braise

braised chicken thighs with creamy greens and beans

So, as much as everyone in New York is trying to convince themselves otherwise, it’s still winter… UGH.

braised chicken thighs with creamy greens and beans | Brooklyn Homemaker

It’s a strange thing to be able to literally smell spring around the corner, but to have it still remain painfully out of reach. After this long hard winter, people want to bust out the short shorts and tank tops the minute the sun comes out and temperatures rise above freezing. Unfortunately, mother nature has other plans for us poor ol’ city folk. One day birds are chirping, the sun is shining, and temperatures are soaring (SOARING!!!) into low sixties, but it’s just lady nature messing with our heads, and the next day the wind is reaching gail force and the temperatures barely reach the high teens. One day I’m dreaming of barbecues and watermelon margaritas, and the next day the heat’s cranking and I’m back in front of the stove trying to trick myself with citrus, garlic and greens.

braised chicken thighs with creamy greens and beans | Brooklyn Homemaker

Hopefully I’ll be out in the garden planting annuals and watching the crocus’ bloom very soon, but for now I’m back in the kitchen braising chicken thighs again. This recipe is kind of similar to the last braised chicken recipe I posted, but with some pretty major changes. I guess I’m a creature of habit. What can I say? I used chicken thighs again because, like I said before, they’re a great way to make a meal taste like it cooked all day when it really took about an hour and a half. I also used thyme, lemon, and white wine again, because, well… because those flavors are killer together with braised chicken thighs. Deal with it.
After that though, things went in a very different, very delicious direction.

braised chicken thighs with creamy greens and beans | Brooklyn Homemaker  braised chicken thighs with creamy greens and beans | Brooklyn Homemaker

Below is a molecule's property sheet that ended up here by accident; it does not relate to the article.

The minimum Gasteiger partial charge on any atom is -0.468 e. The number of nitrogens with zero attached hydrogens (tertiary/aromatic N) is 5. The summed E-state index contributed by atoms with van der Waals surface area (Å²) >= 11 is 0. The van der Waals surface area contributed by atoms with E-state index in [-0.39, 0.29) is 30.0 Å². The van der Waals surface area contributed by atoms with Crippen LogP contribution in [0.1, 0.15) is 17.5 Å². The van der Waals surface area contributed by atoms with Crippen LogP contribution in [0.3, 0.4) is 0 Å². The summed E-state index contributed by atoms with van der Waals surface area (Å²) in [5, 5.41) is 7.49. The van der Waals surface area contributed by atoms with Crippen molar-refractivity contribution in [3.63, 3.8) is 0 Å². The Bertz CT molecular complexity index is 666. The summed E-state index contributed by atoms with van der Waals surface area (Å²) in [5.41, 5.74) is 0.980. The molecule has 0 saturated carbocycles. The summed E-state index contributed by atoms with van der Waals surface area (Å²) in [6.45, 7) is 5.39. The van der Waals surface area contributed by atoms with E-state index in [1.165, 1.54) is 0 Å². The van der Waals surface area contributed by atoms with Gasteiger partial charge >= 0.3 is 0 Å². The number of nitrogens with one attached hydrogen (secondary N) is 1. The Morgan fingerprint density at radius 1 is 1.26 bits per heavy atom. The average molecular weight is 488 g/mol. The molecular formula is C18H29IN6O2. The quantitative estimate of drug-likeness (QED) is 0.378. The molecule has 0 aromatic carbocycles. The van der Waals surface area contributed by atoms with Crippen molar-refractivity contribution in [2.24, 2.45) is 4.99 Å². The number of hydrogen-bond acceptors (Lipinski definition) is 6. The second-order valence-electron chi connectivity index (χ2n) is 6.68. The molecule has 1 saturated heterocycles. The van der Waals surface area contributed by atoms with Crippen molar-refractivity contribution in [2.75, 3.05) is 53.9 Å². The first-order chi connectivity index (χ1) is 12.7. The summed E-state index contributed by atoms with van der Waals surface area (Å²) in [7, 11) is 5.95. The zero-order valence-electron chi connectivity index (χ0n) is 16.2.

The sauce for this is so rich and creamy and garlicy and wonderful. After the chicken gets all cozy and relaxed in the oven, it comes out and rests a bit while the sauce reduces and some fresh greens and white beans go in to soak up all that deliciousness. I chose to make this with red chard, but if you’d prefer spinach or something similar, knock yourself out. If you’d like to try this with kale or another braising green, I’d suggest cooking the greens for an extra five or ten minutes, and waiting to add the beans until the greens are almost fully cooked. I think the chard was the perfect choice though, and it adds a bit of bitterness and bite while still being fresh and green and tender. The beans add a bit of texture and interest, along with just enough starch to make this feel like a complete meal.

braised chicken thighs with creamy greens and beans | Brooklyn Homemaker

This dish came out better than I ever imagined. Like sooooooooo good. First of all, thyme and chicken are amazing together. Definitely one of my favorite combinations. Then when you add white wine, cream, and garlic, and just let it all get happy together in the oven… Heaven. The chicken is perfectly rich and falling off the bone, and the tender wilted greens and soft starchy beans make this meal one perfect wonderful dish. After one bite Russell was planning dinner parties and deciding which of our friends should have the privilege of tasting this. If it wasn’t amazing enough already, on top of everything this meal is also really simple to make and is all made in the same pot! I mean. Can it get any better? Actually, yes it can. With a glass of white wine and a big thick slice of nice crusty bread to sop up the sauce. You’re welcome.

braised chicken thighs with creamy greens and beans | Brooklyn Homemaker

Braised Chicken Thighs with Creamy Greens and Beans

  • Servings: 4-8 (depending on the size of your chicken thighs)
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8 chicken thighs (skin-on & bone-in)
salt and pepper for seasoning
3 tablespoons flour
2 tablespoons olive oil
2 shallots, chopped
7 or 8 garlic cloves, peeled
1 cup dry white wine
2 cups chicken stock
1 cup heavy cream
zest of 1 lemon (peeled in strips with a vegetable peeler, avoiding the white pith)
6 or 7 fresh thyme sprigs
1 (28 oz) can cannellini beans